“While the inheritance law is undeniably a positive step towards institutionalizing gender parity, three caveats must be noted. Firstly, in the absence of proper marriage contracts (legal or customary), children are deemed illegitimate. Since the majority of unions in Rwanda are common law unions ‘not legally registered,’ young women and girls are easily labelled illegitimate, which disqualifies them from the new-style inheritance provision…many rural women, including repatriates say they are confused about the legislation.” (519)

“Secondly, the Inheritance Law cannot be applied retrospectively. The Law does not apply to the tens of thousands of so-called legitimate daughters whose fathers and husbands died in the genocide.Thirdly, whoever controls the family council can decide whether or not a woman inherits land."  (519-520)

"[Article 4 of the 2005 Land Law] addresses gender imbalances in customary land tenure and connects with the Inheritance Law (1999), confirming that any form of discrimination in matters of land ownership, including gender discrimination, is prohibited. Further in the text, however, the Land Law reminds us that only legally married women and their children can inherit (Article 36). Although written some five years after the new legislation on inheritance was passed, neither the Land Policy nor the Land Law offer any reflections on gender above and beyond what the Inheritance Law (1999) has proclaimed.” (521)

“Authors of the National Land Policy and Land Law may have overlooked that the cultural aspects of land access are highly significant from a conflict prevention point of view.” (526)

“Threatens to make a vast number of Rwandans landless, either because they have insufficient land to consolidate or because they cannot meet the registration fee, or because in one way or other they risk being labelled unworthy farmers. If expropriation is extensive, the army of landless people thus created will have the potential for generating significant conflict, especially when, as is most likely, alternative livelihood strategies are not forthcoming.” (527)

“Today, land scarcity also has a strong gender dimension. Although the Land Law refers to the Inheritance Law, it does not spell out what women can expect to gain from the new law and tenure system. The sceptical answer – women should not expect anything – seems borne out in Article 87 of the Land Law, which declares in rather lofty fashion that the state has a duty to pass on confiscated lands ‘to those who have been deprived of their right to land.’ The absence of an explicit reference to the social categories the Law has in mind will make many Rwandans fear that Tutsi 59-ers are the preferred social category […].” (528)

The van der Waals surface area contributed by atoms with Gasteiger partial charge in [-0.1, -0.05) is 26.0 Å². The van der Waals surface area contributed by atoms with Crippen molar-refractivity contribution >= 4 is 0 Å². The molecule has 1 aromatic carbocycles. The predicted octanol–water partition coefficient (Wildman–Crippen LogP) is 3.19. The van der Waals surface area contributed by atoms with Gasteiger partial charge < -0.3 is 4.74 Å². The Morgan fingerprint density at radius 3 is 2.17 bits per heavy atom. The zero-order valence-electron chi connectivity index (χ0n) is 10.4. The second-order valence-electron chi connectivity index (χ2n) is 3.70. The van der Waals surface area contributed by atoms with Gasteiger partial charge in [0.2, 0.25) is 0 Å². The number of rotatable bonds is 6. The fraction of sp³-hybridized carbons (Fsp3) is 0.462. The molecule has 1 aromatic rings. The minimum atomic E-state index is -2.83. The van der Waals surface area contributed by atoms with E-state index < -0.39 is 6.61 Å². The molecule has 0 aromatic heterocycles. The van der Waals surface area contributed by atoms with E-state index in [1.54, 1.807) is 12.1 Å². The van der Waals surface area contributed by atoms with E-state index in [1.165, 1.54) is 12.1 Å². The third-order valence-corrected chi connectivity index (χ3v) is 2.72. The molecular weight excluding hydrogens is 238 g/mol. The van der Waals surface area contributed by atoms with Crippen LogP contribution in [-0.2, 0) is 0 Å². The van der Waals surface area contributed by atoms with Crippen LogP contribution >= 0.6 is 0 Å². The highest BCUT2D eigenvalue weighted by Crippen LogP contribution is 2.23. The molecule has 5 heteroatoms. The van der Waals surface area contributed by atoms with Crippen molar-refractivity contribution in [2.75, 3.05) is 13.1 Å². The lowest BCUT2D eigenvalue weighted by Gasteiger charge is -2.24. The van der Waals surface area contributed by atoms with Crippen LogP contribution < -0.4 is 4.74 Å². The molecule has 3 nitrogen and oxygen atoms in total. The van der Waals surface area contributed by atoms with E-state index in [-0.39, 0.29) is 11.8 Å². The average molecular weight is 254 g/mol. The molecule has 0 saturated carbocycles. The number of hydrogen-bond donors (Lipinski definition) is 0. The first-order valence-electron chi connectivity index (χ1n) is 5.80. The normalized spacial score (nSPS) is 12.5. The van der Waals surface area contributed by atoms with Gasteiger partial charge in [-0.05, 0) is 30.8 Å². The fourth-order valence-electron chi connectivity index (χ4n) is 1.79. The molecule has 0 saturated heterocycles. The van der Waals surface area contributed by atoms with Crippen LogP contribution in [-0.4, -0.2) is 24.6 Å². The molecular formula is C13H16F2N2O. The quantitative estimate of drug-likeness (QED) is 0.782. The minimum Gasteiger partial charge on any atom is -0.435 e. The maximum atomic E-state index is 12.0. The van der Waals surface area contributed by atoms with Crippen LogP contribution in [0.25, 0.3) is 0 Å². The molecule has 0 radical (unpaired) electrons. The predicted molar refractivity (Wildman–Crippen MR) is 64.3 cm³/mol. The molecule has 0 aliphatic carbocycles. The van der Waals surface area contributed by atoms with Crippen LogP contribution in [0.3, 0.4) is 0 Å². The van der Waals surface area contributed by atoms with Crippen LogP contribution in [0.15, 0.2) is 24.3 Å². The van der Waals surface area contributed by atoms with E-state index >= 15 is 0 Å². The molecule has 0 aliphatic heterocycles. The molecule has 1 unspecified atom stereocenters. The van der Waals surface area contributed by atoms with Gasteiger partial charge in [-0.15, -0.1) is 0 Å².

“Finally, it remains to be seen whether the pro-women inheritance legislation (1999) will find champions – among politicians and administrators – willing and able to take on the full force of the language of public morality; a discourse condemning those ‘not properly’ married. This may not happen. Although the Land Law declares a commitment to gender equity with regard to land ownership (Article 4), the rest of the Law is silent on gender and land.”(531)

“Their [international actors'] attention will need to focus on the plight of women farmers. While women’s rights in land may seem guaranteed by the Inheritance Law (1999), women continue to face serious struggle when attempting to actualize their rights. The 2005 Land Law is not offering women any relief or reassurance in this matter, and may in fact be making them once again more invisible.” (533) 

Topics: Conflict Prevention, Gender, Women, Girls, Gendered Power Relations, Gender Equality/Inequality, Land Tenure, Governance, Post-Conflict Governance, Post-Conflict, Post-Conflict Reconstruction, Peacebuilding, Rights, Land Rights, Property Rights, Women's Rights Regions: Africa, Central Africa, East Africa Countries: Rwanda

Year: 2006